When I was nine, my eleven-year-old sister came home, full of news from her field trip to the county courthouse. Her favorite part had been the withered, creaky-drawled judge entrusted as their guide through the judicial system, or what passed for it in Texas.
Yes, Texan Justices float. We all float down here.
When asked about the weirdest experience of his career, he related one trial where the defendant had become so enraged by the testimony of the key witness, that he jumped up from his seat, tackled her in the witness box, and bit off her nose. In his words, my sister gleefully reported, “it sounded exactly like he had taken a bite out of an apple.”
I was already no stranger to the importance of sound in telling a good story: while seven, reading to my indulgent grandmother, I had asked for a glass of water not because I was parched, as she suspected, but to speak through it during  one crucial passage. I also had a passing understanding of Foley work, and knew the Golden Age of Radio had both its triumphs and its liabilities.
It wasn’t until I moved to Chicago, however, that I saw Foley work employed in a theatrical production. Repeatedly. Well. With clarity, cleverness, and cohesion, augmenting the storytelling in a delightful way that would stay with the audience not only while living their own kitchen sink dramas, but while making lunch in those same kitchens.
So imagine my own delight when I was invited to play with WildClaw for the first time last year, as the third member of their Foley team on Deathscribe 2011.
Which paled in comparison to my excitement this year, as a new company member, reading our semifinalist submissions and preparing for a knock-down, drag-out, Thunderdome debate amongst my awesome peers to decide, of the 25 that entered, which 5 may leave. It was great to learn about my co-company members’ tastes, defend my own, and explore together not only what we find scary, but funny, sexy, and to what end.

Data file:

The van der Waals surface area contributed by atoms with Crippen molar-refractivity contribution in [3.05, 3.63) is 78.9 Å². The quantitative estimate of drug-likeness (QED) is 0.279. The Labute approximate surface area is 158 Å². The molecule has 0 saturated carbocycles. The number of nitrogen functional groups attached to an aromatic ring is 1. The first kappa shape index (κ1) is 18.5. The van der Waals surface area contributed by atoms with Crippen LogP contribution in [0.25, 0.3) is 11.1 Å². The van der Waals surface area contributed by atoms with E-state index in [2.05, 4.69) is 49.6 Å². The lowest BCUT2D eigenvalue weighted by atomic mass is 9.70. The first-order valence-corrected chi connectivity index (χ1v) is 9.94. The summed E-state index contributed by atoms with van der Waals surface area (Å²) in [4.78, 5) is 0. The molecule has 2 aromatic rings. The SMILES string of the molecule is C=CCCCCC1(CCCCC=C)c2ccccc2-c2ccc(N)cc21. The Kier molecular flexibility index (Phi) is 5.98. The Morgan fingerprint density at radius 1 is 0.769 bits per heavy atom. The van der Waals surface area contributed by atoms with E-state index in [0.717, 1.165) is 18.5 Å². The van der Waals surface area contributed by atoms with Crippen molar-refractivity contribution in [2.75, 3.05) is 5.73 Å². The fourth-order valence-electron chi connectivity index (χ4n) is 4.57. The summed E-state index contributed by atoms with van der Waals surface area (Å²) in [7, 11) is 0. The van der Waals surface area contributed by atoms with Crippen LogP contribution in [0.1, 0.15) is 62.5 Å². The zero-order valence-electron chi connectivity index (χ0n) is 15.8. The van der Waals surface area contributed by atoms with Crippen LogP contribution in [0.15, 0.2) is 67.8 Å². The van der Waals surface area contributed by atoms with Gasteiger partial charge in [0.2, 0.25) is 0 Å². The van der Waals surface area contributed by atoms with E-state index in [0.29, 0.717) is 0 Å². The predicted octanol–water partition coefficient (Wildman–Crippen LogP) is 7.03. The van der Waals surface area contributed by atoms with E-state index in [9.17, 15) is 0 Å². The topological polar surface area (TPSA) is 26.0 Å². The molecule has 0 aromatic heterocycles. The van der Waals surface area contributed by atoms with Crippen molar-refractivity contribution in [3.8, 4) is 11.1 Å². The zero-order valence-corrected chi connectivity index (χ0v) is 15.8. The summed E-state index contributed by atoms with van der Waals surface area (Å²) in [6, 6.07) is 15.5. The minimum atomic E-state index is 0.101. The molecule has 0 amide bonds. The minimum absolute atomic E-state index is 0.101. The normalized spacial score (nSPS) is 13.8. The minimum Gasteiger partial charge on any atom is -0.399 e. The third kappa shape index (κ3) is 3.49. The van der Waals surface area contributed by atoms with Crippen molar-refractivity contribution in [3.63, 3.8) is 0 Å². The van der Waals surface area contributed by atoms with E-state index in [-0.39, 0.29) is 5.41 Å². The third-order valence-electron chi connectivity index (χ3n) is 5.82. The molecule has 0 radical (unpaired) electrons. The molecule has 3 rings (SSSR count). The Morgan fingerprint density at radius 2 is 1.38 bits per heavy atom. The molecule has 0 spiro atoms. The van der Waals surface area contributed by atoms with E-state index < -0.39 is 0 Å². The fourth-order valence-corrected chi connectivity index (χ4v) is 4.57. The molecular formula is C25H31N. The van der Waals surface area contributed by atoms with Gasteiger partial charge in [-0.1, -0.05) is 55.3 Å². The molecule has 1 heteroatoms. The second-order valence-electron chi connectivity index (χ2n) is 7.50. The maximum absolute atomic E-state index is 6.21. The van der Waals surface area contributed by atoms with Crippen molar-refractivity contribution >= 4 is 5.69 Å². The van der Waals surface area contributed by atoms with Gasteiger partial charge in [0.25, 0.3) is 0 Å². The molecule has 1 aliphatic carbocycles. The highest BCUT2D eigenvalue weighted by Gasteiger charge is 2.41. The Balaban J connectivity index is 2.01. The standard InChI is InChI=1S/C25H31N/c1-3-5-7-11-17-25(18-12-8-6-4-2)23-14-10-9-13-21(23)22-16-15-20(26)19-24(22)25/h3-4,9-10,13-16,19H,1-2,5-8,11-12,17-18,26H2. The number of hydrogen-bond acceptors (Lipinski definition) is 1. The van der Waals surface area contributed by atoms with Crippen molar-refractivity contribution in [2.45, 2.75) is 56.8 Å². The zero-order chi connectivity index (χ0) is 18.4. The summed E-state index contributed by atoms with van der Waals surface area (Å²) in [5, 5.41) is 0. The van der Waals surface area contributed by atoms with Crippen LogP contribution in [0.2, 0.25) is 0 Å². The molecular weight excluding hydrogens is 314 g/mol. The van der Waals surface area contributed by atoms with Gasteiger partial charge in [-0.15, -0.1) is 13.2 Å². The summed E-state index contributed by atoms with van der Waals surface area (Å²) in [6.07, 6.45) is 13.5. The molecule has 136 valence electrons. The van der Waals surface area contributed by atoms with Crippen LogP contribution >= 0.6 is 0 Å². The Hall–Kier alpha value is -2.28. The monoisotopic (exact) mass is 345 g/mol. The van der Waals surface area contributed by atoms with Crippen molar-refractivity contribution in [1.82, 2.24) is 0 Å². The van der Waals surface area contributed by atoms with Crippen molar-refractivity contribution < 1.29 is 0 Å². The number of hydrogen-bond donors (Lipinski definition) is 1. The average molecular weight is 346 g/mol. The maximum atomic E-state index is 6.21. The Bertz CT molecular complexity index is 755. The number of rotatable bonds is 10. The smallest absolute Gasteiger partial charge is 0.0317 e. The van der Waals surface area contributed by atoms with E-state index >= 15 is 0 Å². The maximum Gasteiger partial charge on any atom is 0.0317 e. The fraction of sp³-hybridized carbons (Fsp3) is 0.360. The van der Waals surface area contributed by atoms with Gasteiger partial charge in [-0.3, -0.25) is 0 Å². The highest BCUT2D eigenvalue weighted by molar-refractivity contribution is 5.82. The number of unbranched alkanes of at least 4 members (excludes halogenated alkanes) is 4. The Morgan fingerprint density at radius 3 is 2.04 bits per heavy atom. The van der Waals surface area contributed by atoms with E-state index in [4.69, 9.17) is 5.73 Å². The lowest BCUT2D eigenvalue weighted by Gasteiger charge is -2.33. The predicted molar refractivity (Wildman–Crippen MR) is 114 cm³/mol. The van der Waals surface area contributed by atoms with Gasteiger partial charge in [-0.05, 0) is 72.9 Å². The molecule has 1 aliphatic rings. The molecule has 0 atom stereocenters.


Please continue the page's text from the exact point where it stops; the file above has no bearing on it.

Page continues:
It took nearly three hours, four filibusters and lots of snacks, but we ultimately winnowed down nearly one hundred contenders to an evening of 5 deliciously unique tales of terror, helmed by 5 of Chicago’s best and bravest directors.  We will reveal this year’s selection of scary scribes this Saturday, September 15th, at our Clockwork Nightmare Benefit.

Our benefit? Why yes, it’s this Saturday! And not only are we revealing the dark delights that will make up Deathscribe 2012, but we’ll have great music, awesome entertainment, sinfully good food, and a silent auction featuring one-of-a-kind adventureslocal events, and art and jewelry from talented artisans from across the country.
I hope you will join us for this unique evening of scaring and sharing, benefiting the only theatre company in Chicago dedicated to bringing horror to the stage!
Because one of you may get inspired to write a script featuring a nose-biter. I have just the thing.